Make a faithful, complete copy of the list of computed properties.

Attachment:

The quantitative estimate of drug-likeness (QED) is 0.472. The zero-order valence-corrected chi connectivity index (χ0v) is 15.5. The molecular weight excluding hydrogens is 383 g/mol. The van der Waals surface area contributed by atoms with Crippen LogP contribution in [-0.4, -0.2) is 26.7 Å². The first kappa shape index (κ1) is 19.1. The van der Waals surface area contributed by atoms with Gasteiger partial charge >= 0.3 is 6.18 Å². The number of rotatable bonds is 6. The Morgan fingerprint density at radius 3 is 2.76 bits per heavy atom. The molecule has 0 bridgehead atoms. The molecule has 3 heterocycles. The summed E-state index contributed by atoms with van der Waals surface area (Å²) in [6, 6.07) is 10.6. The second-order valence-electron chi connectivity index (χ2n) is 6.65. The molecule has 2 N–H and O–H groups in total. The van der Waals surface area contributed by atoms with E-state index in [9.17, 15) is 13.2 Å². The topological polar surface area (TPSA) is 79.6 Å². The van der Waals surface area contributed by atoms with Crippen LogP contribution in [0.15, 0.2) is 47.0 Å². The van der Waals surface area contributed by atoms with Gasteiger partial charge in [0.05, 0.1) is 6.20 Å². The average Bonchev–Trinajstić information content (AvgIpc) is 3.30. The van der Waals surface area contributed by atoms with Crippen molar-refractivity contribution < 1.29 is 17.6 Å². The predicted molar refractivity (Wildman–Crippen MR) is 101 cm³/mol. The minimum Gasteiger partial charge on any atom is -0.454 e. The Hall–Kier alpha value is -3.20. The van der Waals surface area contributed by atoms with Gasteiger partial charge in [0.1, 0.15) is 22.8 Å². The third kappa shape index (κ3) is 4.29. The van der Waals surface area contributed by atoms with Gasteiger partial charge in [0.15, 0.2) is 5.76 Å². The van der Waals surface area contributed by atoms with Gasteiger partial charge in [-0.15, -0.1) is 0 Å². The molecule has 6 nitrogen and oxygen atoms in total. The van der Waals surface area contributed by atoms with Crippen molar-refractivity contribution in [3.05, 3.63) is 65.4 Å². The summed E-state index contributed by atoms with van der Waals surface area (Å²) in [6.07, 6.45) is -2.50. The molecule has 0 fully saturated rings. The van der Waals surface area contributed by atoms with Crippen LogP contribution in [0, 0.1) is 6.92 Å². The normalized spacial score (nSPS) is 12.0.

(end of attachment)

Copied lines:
The quantitative estimate of drug-likeness (QED) is 0.472. The zero-order valence-corrected chi connectivity index (χ0v) is 15.5. The molecular weight excluding hydrogens is 383 g/mol. The van der Waals surface area contributed by atoms with Crippen LogP contribution in [-0.4, -0.2) is 26.7 Å². The first kappa shape index (κ1) is 19.1. The van der Waals surface area contributed by atoms with Gasteiger partial charge >= 0.3 is 6.18 Å². The number of rotatable bonds is 6. The Morgan fingerprint density at radius 3 is 2.76 bits per heavy atom. The molecule has 0 bridgehead atoms. The molecule has 3 heterocycles. The summed E-state index contributed by atoms with van der Waals surface area (Å²) in [6, 6.07) is 10.6. The second-order valence-electron chi connectivity index (χ2n) is 6.65. The molecule has 2 N–H and O–H groups in total. The van der Waals surface area contributed by atoms with E-state index in [9.17, 15) is 13.2 Å². The topological polar surface area (TPSA) is 79.6 Å². The van der Waals surface area contributed by atoms with Crippen LogP contribution in [0.15, 0.2) is 47.0 Å². The van der Waals surface area contributed by atoms with Gasteiger partial charge in [0.05, 0.1) is 6.20 Å². The average Bonchev–Trinajstić information content (AvgIpc) is 3.30. The van der Waals surface area contributed by atoms with Crippen molar-refractivity contribution < 1.29 is 17.6 Å². The predicted molar refractivity (Wildman–Crippen MR) is 101 cm³/mol. The minimum Gasteiger partial charge on any atom is -0.454 e. The Hall–Kier alpha value is -3.20. The van der Waals surface area contributed by atoms with Gasteiger partial charge in [0.1, 0.15) is 22.8 Å². The third kappa shape index (κ3) is 4.29. The van der Waals surface area contributed by atoms with Gasteiger partial charge in [0.15, 0.2) is 5.76 Å². The van der Waals surface area contributed by atoms with Gasteiger partial charge in [-0.15, -0.1) is 0 Å². The molecule has 6 nitrogen and oxygen atoms in total. The van der Waals surface area contributed by atoms with Crippen molar-refractivity contribution in [3.05, 3.63) is 65.4 Å². The summed E-state index contributed by atoms with van der Waals surface area (Å²) in [6.07, 6.45) is -2.50. The molecule has 0 fully saturated rings. The van der Waals surface area contributed by atoms with Crippen LogP contribution in [0, 0.1) is 6.92 Å². The normalized spacial score (nSPS) is 12.0.